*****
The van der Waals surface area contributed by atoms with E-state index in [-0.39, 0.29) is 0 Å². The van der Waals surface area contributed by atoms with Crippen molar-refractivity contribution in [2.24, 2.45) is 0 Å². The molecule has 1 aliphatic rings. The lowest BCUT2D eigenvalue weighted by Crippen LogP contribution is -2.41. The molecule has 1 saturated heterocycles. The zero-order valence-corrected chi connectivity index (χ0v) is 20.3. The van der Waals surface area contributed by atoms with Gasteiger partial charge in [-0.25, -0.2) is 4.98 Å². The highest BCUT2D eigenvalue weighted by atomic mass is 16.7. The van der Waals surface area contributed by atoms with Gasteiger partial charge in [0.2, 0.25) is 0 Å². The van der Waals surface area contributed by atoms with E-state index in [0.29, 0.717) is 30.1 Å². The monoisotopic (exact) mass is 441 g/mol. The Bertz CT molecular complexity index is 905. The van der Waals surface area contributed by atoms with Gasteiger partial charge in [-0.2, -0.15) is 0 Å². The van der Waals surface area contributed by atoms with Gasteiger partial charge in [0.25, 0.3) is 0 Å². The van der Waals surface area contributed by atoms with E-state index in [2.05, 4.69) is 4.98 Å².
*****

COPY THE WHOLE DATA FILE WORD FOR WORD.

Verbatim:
The van der Waals surface area contributed by atoms with E-state index in [-0.39, 0.29) is 0 Å². The van der Waals surface area contributed by atoms with Crippen molar-refractivity contribution in [2.24, 2.45) is 0 Å². The molecule has 1 aliphatic rings. The lowest BCUT2D eigenvalue weighted by Crippen LogP contribution is -2.41. The molecule has 1 saturated heterocycles. The zero-order valence-corrected chi connectivity index (χ0v) is 20.3. The van der Waals surface area contributed by atoms with Gasteiger partial charge in [-0.25, -0.2) is 4.98 Å². The highest BCUT2D eigenvalue weighted by atomic mass is 16.7. The van der Waals surface area contributed by atoms with Gasteiger partial charge in [0.2, 0.25) is 0 Å². The van der Waals surface area contributed by atoms with E-state index in [0.29, 0.717) is 30.1 Å². The monoisotopic (exact) mass is 441 g/mol. The Bertz CT molecular complexity index is 905. The van der Waals surface area contributed by atoms with Gasteiger partial charge in [-0.2, -0.15) is 0 Å². The van der Waals surface area contributed by atoms with Gasteiger partial charge in [0.25, 0.3) is 0 Å². The van der Waals surface area contributed by atoms with E-state index in [2.05, 4.69) is 4.98 Å².